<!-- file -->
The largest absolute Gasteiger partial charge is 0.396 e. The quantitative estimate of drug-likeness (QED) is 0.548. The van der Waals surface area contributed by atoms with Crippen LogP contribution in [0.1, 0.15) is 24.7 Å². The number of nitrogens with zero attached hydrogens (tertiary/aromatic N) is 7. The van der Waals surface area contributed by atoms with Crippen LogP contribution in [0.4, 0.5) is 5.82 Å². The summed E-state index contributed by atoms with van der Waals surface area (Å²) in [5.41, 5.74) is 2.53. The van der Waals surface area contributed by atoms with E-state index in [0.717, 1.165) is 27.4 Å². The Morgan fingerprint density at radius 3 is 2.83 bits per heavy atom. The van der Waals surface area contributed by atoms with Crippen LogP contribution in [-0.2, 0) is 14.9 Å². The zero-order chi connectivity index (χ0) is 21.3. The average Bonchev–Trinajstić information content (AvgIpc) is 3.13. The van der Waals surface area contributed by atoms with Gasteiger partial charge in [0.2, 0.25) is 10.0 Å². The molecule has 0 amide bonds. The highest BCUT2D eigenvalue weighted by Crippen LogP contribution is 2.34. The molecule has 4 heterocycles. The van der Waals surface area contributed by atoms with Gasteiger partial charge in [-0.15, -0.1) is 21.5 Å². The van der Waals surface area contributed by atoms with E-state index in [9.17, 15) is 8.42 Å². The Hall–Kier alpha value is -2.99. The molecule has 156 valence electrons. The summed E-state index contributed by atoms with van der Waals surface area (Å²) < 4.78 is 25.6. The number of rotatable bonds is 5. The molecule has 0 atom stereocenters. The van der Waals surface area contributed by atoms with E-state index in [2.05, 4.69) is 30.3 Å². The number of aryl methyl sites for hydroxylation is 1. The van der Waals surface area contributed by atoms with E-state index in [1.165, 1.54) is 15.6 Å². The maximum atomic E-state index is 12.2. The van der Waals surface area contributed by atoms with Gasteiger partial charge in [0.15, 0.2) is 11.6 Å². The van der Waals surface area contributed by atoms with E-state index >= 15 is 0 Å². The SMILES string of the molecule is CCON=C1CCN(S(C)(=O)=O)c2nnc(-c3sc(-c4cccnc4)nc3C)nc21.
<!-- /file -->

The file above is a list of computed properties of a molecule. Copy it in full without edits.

The largest absolute Gasteiger partial charge is 0.396 e. The quantitative estimate of drug-likeness (QED) is 0.548. The van der Waals surface area contributed by atoms with Crippen LogP contribution in [0.1, 0.15) is 24.7 Å². The number of nitrogens with zero attached hydrogens (tertiary/aromatic N) is 7. The van der Waals surface area contributed by atoms with Crippen LogP contribution in [0.4, 0.5) is 5.82 Å². The summed E-state index contributed by atoms with van der Waals surface area (Å²) in [5.41, 5.74) is 2.53. The van der Waals surface area contributed by atoms with E-state index in [0.717, 1.165) is 27.4 Å². The Morgan fingerprint density at radius 3 is 2.83 bits per heavy atom. The van der Waals surface area contributed by atoms with Crippen LogP contribution in [-0.2, 0) is 14.9 Å². The zero-order chi connectivity index (χ0) is 21.3. The average Bonchev–Trinajstić information content (AvgIpc) is 3.13. The van der Waals surface area contributed by atoms with Gasteiger partial charge in [0.2, 0.25) is 10.0 Å². The molecule has 0 amide bonds. The highest BCUT2D eigenvalue weighted by Crippen LogP contribution is 2.34. The molecule has 4 heterocycles. The van der Waals surface area contributed by atoms with Gasteiger partial charge in [-0.15, -0.1) is 21.5 Å². The van der Waals surface area contributed by atoms with E-state index in [9.17, 15) is 8.42 Å². The Hall–Kier alpha value is -2.99. The molecule has 156 valence electrons. The summed E-state index contributed by atoms with van der Waals surface area (Å²) < 4.78 is 25.6. The number of rotatable bonds is 5. The molecule has 0 atom stereocenters. The van der Waals surface area contributed by atoms with E-state index in [2.05, 4.69) is 30.3 Å². The number of aryl methyl sites for hydroxylation is 1. The van der Waals surface area contributed by atoms with E-state index in [1.165, 1.54) is 15.6 Å². The maximum atomic E-state index is 12.2. The van der Waals surface area contributed by atoms with Gasteiger partial charge in [0.15, 0.2) is 11.6 Å². The van der Waals surface area contributed by atoms with E-state index >= 15 is 0 Å². The SMILES string of the molecule is CCON=C1CCN(S(C)(=O)=O)c2nnc(-c3sc(-c4cccnc4)nc3C)nc21.